About Counting What Matters
- Identify and engage one major supermarket to champion annual, transparent food waste audits. Commitment to this practice will be pledged in 2015.
- Increase advocacy and visibility of food waste audits within the grocery retail sector, among policy makers, MPs and the wider public.
- Utilise the Counting What Matters report to influence cross party food waste policy change. Introduce mandatory food waste audits as an industry and policy focus, if voluntary audits fail.
- Engage major supermarkets with transparent food waste audits through an attractive campaign package.
- Deliver round table meetings with grocery retail sectors, policy makers and academics.
- Devise and deliver policy change focused public campaign events.
- Engage public opinion with a wider grocery sector food waste prevention campaign.
- Advocate introduction of whole supply chain food waste audits and ambitious food waste reduction targets, across all big supermarkets.
Why is Counting What Matters needed?
Food waste is on UK and EU political agendas. The British government has addressed the issue in reports such as Food 2030, The Foresight Future of Food and Farming Report, and Defra’s Waste Strategy for England.
The UK government and WRAP are currently rolling out voluntary industry agreements on food waste, such as the Courtauld Commitment3 . These are gaining far reaching support from food businesses. Since the 1990’s it has been politically fashionable to introduce voluntary behavior change mechanisms such as voluntary codes of conduct, advice and public league tables that name and shame. Such softly ‘softly’ policy approaches are seen in government- funded initiatives such as Love Food Hate Waste, WRAP’s food waste research work and the Courtauld Commitment 1 & 2 &3 , which set voluntary, low mixed- and food-waste reduction targets for businesses that sign up. These approaches are not working: the focus is overly directed at households, and industry-facing agreements such as the Courtauld Commitment are too unambitious to bring any significant change.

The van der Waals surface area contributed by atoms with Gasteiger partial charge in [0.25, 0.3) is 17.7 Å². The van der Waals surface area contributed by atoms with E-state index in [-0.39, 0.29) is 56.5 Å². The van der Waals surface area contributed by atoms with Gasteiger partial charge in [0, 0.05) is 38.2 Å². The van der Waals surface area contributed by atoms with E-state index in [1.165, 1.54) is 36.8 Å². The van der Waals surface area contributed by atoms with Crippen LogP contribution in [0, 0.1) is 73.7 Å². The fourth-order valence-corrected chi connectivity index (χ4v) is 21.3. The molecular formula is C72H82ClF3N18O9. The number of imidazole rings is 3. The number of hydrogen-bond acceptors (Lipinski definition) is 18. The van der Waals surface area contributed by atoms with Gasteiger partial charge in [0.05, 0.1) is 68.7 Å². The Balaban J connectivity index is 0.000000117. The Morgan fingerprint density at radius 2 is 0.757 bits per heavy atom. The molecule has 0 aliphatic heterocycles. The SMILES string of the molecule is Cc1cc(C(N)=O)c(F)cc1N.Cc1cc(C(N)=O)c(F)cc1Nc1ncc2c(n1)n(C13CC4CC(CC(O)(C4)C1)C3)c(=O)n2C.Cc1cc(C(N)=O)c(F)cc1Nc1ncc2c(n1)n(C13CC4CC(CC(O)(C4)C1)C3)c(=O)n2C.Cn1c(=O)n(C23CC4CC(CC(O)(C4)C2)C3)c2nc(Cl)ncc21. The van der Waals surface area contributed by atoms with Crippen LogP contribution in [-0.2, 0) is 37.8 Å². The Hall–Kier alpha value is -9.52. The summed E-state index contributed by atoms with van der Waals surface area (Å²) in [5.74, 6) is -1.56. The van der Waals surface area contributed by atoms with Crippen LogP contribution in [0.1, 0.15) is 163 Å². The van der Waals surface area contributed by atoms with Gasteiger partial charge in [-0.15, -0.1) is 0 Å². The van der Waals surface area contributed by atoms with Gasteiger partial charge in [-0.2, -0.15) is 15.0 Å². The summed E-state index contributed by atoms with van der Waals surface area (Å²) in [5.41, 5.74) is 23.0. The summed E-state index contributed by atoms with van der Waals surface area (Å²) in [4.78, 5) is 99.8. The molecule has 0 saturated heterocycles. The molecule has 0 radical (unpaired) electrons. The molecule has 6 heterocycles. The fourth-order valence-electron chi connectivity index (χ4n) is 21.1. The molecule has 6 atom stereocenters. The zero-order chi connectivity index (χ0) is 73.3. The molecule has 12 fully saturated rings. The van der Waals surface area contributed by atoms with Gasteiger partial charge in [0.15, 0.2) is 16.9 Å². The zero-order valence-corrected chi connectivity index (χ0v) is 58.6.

TiR are calling for clear, feasible policy and business led change to tackle the shocking problem of industry food waste. Existing policy change proposals to rectify the current surplus scandal are being mooted. They include the introduction of mandatory food waste audits and reduction targets, with a basic proposal of reducing food waste levels (2009) by 50% over a five-year period. There are also calls to introduce a food waste charge, incentivising food surplus being redirected to redistribution organisations such as Fareshare and Foodcycle. Other ideas include funding allocated to research and development of food technology to extract maximum value from food waste products and co products, along with banning sending food waste to landfill.